Elcomap: biocomposites for high-performance vehicles

01 May 2014

The AMRC Composite Centre worked with two specialist engineering companies to develop innovative biocomposite materials for high-performance vehicles.

Engineering design business Performance Engineered Solutions (PES) Ltd and technology development group Teks UK are playing a leading role in developing sustainable alternatives to the carbon fibre and epoxy materials used in conventional composite materials. These materials are energy-intensive to manufacture, and are not easily recyclable or biodegradable at the end of their lives.

Replacing some or all of these raw materials with sustainable carbon-neutral alternatives can significantly improve the environmental performance of composites manufacturing, and can potentially to revolutionise the production of specialist components for niche vehicles.

PES and Teks worked with the AMRC Composite Centre as part of a project called Elcomap (Environmentally friendly lightweight composite materials for aerodynamic body panels). The project was part-funded by the Niche Vehicle Network, an industry group for specialist UK vehicle manufacturers backed by the Technology Strategy Board.

As a first test of the technology, the team selected two Porsche rear panels and a biocomposite material based on flax fibres and resin from cashew nut shells.

To produce the geometric data for the parts, the standard steel panels were optically scanned. The team then optimised the design so that they could be more efficiently made in composites. These models were then used to machine moulds for the composite lay-up, and to specify the thickness and orientation of the composite material.

"Biocomposite panels in the past have been flat facia panels, but we've used some complex geometry to really push the boundaries of what we can achieve," says Mike Maddock, PES managing director.

The companies used the clean room, large oven and autoclave in the AMRC Composite Centre to produce the prototype parts, and also drew on the expertise of the research group.

"Our expertise in the processing and manufacturing of parts using biocomposite materials was vital for the project," says Tim Swait, AMRC research engineer.

"We'd previously demonstrated the application of these materials to winter sports equipment, so were familiar with the material properties of these biocomposites. We also supported the project by producing test coupons which were used to generate mechanical performance data which were used to design the prototype parts."

After successfully producing the two Porsche panels, the team challenged themselves further by making a larger and more complex Subaru front end.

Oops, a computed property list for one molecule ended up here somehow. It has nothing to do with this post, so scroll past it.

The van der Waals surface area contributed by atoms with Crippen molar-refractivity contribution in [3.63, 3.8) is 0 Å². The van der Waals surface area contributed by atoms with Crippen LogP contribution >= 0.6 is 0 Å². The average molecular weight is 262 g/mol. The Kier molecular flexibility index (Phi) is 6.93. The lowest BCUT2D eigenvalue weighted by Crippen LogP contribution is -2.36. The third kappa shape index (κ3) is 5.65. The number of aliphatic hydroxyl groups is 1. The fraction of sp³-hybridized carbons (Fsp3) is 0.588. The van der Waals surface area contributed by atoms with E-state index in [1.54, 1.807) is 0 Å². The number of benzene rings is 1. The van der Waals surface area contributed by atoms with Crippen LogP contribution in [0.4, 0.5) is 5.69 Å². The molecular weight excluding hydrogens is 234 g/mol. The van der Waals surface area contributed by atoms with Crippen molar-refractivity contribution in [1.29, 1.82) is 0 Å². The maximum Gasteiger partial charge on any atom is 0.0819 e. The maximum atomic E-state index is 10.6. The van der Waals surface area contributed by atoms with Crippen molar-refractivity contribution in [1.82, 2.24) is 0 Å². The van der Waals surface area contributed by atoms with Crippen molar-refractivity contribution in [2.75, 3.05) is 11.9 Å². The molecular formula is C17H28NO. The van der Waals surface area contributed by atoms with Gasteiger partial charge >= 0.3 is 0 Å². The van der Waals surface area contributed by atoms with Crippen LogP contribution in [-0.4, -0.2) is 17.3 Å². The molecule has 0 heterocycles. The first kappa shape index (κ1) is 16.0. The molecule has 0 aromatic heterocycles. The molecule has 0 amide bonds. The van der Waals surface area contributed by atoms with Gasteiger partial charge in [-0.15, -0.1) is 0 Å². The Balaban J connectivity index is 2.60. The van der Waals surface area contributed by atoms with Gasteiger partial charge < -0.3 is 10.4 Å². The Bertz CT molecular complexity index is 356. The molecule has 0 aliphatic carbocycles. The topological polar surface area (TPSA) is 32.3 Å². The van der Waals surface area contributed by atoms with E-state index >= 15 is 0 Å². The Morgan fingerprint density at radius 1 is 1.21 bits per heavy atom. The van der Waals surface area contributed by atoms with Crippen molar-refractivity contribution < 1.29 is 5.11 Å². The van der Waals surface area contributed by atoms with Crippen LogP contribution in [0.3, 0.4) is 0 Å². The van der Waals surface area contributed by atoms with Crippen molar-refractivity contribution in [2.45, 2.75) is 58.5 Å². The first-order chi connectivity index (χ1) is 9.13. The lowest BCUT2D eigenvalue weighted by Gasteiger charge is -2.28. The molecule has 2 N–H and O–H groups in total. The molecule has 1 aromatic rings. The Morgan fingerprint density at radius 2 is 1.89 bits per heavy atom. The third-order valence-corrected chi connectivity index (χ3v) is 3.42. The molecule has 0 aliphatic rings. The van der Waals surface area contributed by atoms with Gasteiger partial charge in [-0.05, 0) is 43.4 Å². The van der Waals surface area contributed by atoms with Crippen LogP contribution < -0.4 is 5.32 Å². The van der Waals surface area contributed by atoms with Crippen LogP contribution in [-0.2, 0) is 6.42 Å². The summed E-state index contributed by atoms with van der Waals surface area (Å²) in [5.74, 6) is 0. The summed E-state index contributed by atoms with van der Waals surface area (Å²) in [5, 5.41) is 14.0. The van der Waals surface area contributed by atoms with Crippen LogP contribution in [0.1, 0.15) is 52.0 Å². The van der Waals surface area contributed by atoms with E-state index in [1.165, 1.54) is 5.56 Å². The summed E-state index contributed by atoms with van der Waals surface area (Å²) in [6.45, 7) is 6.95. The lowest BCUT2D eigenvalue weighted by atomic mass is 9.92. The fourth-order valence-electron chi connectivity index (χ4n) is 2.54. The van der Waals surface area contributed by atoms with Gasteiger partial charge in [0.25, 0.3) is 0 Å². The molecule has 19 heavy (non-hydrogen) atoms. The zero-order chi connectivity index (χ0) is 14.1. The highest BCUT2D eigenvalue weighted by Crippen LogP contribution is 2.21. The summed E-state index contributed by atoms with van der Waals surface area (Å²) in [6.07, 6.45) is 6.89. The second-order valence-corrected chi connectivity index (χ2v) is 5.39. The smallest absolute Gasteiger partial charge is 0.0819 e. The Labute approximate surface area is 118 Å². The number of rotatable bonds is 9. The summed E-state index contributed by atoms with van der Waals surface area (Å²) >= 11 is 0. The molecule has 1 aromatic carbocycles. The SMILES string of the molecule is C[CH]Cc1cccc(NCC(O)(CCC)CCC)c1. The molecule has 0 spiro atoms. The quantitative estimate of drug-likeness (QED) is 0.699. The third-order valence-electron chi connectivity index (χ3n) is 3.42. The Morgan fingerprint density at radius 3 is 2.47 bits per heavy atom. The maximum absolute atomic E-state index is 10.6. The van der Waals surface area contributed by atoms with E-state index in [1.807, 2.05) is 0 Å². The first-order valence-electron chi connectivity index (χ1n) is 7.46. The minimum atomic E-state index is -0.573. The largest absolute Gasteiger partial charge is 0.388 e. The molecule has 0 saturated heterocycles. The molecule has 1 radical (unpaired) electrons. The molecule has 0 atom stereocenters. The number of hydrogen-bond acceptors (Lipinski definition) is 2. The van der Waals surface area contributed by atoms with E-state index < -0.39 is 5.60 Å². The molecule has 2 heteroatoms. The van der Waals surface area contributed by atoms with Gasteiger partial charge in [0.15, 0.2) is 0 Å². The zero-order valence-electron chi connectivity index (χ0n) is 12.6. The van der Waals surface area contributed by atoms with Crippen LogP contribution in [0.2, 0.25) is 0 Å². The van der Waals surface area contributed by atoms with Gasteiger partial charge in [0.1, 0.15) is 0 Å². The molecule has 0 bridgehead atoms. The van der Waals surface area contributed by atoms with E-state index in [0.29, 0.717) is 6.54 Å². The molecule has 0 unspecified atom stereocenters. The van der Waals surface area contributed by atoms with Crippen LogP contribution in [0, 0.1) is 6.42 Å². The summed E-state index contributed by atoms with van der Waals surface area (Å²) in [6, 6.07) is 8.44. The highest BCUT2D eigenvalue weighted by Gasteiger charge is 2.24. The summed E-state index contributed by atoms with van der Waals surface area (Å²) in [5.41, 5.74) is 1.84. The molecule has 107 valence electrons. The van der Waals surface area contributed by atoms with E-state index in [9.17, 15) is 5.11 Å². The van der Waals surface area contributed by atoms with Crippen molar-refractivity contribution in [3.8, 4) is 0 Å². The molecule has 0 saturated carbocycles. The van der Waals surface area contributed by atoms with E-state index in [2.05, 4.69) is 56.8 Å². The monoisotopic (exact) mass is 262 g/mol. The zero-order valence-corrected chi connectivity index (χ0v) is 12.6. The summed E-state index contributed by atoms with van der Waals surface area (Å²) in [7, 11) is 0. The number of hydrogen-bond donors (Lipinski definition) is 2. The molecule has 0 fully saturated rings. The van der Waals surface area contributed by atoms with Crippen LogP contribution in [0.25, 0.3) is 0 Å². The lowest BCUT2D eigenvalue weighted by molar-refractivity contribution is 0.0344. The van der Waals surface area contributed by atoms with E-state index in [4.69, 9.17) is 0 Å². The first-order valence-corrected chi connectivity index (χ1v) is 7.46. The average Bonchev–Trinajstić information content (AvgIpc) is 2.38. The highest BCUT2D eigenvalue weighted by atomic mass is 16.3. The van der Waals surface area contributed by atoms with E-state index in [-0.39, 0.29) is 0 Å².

The panels were finished using conventional automotive painting and lacquering. After initial laboratory testing, the parts were subjected to a real-life challenge - the Porsche panels were fixed to a car and trialled on the Serre Chevalier race circuit at speeds of over 100mph. The panels performed just as well as the steel original, at less than two-fifths of the weight.

Teks has showcased the biocomposite concept to partners in the motorsport community, especially in the rally sport sector. The concept of using renewable high performance parts for race cars has been very well received, says Teks general manager Roland Krain.

"Our rally clients are very interested in using high performance renewable materials for a greener more sustainable motorsport, paving the way for a wider greener automotive future," Krain says.

Teks and PES are now talking to a number of automotive clients of different sizes to provide pre-series structural panels for extensive life cycle testing.

By working with the AMRC, the two companies were able to draw on the resources and expertise they needed to demonstrate the benefits of biocomposites for this niche market.

"For a company of our size, it'd be very difficult to pull all the resources together in one environment to make it viable to carry out this kind of research project," says Dan Fleetcroft, engineering design director at PES.

"To drive new technologies and innovation into the market takes collaboration, knowledge and investment. The AMRC is at the forefront of developing new manufacturing technologies, so we become aware of them more readily than through trying to read all the journals and research papers."

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